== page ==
Civil Rights: Women’s movement • Wage Discrimination – Recent figures show a woman earns 76 cents for every dollar made by a man. – The Equal Pay Act of 1963 – The Glass Ceiling

How Many Women Work, 2006 Copyright © 2009 Cengage Learning 20

How Many Women Work, 2006 Copyright © 2009 Cengage Learning 20

Civil Rights: Other Groups • Age Discrimination in Employment Act of 1967 – Protects

Civil Rights: Other Groups • Age Discrimination in Employment Act of 1967 – Protects citizens over 40 years of age – Prohibits discrimination against individuals on the basis of age unless age is shown to be a bona fide occupational qualification reasonably necessary to the normal operation of the particular business

Civil Rights: Other Groups • Americans with Disabilities Act (ADA)(1990) – Public buildings and

Civil Rights: Other Groups • Americans with Disabilities Act (ADA)(1990) – Public buildings and public services must be acceptable to persons with disabilities – Employers must reasonably accommodate the needs of workers or potential workers with disabilities. – Does not require the hiring of unqualified persons just because they have a disability.

Civil Rights: Other Groups • BSA v Dale 2000 • As a private organization,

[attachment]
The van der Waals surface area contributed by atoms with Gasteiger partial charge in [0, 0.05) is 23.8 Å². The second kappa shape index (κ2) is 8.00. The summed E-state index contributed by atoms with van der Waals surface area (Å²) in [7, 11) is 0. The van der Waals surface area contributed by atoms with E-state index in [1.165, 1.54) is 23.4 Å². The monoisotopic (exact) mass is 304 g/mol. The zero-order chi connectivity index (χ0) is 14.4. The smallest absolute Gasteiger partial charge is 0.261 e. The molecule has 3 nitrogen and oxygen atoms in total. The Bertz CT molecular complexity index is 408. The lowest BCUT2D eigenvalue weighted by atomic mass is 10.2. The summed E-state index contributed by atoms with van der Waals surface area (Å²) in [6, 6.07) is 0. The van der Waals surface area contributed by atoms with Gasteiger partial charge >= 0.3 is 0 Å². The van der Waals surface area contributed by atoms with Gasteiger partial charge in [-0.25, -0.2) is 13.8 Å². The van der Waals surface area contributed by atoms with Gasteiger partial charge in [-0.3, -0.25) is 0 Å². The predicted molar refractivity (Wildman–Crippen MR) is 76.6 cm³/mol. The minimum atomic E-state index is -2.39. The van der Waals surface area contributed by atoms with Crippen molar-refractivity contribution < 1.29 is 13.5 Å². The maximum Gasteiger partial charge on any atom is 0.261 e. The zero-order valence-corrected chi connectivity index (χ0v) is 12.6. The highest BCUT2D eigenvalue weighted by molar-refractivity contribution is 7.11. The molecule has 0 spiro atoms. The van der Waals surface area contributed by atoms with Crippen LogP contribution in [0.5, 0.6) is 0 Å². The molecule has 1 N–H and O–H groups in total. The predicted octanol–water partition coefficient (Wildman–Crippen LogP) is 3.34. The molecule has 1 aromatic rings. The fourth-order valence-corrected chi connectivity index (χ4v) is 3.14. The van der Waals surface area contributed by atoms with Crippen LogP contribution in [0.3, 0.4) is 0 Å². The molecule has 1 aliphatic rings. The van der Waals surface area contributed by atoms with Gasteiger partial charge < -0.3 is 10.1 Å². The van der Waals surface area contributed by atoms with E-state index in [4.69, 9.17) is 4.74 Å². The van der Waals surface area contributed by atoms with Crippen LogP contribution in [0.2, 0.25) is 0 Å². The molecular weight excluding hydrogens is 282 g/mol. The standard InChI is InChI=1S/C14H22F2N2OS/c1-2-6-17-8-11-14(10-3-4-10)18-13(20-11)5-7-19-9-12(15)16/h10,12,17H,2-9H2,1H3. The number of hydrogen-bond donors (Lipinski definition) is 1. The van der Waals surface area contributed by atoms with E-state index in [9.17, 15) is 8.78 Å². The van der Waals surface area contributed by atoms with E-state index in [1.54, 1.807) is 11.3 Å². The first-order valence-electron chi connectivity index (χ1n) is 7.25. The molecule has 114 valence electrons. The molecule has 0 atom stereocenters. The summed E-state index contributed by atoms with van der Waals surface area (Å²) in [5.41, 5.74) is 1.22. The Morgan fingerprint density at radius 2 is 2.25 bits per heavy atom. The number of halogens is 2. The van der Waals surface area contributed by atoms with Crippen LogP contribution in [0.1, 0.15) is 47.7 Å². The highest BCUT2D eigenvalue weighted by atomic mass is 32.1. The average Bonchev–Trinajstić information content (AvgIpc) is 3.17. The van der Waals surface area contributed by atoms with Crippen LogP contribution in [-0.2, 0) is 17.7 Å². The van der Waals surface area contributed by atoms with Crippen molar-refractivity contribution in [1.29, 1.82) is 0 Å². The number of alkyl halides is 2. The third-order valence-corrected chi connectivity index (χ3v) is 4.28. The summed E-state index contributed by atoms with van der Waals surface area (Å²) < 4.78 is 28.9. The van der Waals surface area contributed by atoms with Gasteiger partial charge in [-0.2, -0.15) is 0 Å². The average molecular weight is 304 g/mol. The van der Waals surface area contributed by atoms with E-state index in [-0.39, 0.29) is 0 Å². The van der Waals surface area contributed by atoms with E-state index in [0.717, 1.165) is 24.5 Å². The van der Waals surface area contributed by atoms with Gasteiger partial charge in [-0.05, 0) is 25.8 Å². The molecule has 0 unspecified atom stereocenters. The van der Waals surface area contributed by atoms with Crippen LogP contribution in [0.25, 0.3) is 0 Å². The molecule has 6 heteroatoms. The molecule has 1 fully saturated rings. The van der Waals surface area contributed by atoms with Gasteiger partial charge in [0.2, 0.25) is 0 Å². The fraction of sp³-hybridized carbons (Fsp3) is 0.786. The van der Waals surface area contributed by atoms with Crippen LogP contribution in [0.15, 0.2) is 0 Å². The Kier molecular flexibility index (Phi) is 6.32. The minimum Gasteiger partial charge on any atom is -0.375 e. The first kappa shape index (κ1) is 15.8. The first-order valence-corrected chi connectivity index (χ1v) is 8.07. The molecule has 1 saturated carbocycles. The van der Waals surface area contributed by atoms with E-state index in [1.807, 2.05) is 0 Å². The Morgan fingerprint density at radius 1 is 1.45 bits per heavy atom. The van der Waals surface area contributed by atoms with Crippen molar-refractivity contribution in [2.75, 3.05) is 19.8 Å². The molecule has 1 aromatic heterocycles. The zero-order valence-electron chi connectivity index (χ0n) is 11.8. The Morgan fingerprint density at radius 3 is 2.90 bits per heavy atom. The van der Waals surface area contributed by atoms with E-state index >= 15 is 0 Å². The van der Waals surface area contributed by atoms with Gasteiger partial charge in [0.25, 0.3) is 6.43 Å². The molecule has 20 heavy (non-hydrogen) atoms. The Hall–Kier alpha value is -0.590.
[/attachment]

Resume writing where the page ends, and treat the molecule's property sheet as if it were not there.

Civil Rights: Other Groups • BSA v Dale 2000 • As a private organization, the Court ruled the Boy Scouts did not have to allow an openly gay man to become a scout leader.

Civil Rights: Other Groups • Lawrence v. Texas (2003) – “The liberty protected by

Civil Rights: Other Groups • Lawrence v. Texas (2003) – “The liberty protected by the Constitution allows homosexual persons the right to choose to enter upon relationships in the confines of their homes and their own private lives and still retain their dignity as free persons” – Invalidates all remaining sodomy laws

Civil Rights: Other Groups • The GLBT Community and Politics – Gay activists now

Civil Rights: Other Groups • The GLBT Community and Politics – Gay activists now play a role in both major parties. Eleven openly gay men or lesbians sit in the House.